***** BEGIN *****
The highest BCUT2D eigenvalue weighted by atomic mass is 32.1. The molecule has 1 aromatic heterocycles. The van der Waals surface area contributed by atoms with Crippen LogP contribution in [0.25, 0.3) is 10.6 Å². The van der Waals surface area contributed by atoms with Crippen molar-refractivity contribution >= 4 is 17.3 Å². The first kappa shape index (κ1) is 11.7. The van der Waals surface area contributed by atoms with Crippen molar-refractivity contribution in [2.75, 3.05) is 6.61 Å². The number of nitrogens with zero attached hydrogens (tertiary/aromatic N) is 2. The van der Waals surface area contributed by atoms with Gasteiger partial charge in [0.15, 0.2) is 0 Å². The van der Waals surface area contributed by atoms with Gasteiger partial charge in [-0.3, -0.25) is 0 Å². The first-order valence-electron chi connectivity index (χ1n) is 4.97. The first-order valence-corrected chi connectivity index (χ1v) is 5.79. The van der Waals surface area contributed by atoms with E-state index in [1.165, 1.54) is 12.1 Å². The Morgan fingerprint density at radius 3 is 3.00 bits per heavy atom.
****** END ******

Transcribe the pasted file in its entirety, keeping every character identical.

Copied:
The highest BCUT2D eigenvalue weighted by atomic mass is 32.1. The molecule has 1 aromatic heterocycles. The van der Waals surface area contributed by atoms with Crippen LogP contribution in [0.25, 0.3) is 10.6 Å². The van der Waals surface area contributed by atoms with Crippen molar-refractivity contribution >= 4 is 17.3 Å². The first kappa shape index (κ1) is 11.7. The van der Waals surface area contributed by atoms with Crippen molar-refractivity contribution in [2.75, 3.05) is 6.61 Å². The number of nitrogens with zero attached hydrogens (tertiary/aromatic N) is 2. The van der Waals surface area contributed by atoms with Gasteiger partial charge in [0.15, 0.2) is 0 Å². The van der Waals surface area contributed by atoms with Gasteiger partial charge in [-0.3, -0.25) is 0 Å². The first-order valence-electron chi connectivity index (χ1n) is 4.97. The first-order valence-corrected chi connectivity index (χ1v) is 5.79. The van der Waals surface area contributed by atoms with E-state index in [1.165, 1.54) is 12.1 Å². The Morgan fingerprint density at radius 3 is 3.00 bits per heavy atom.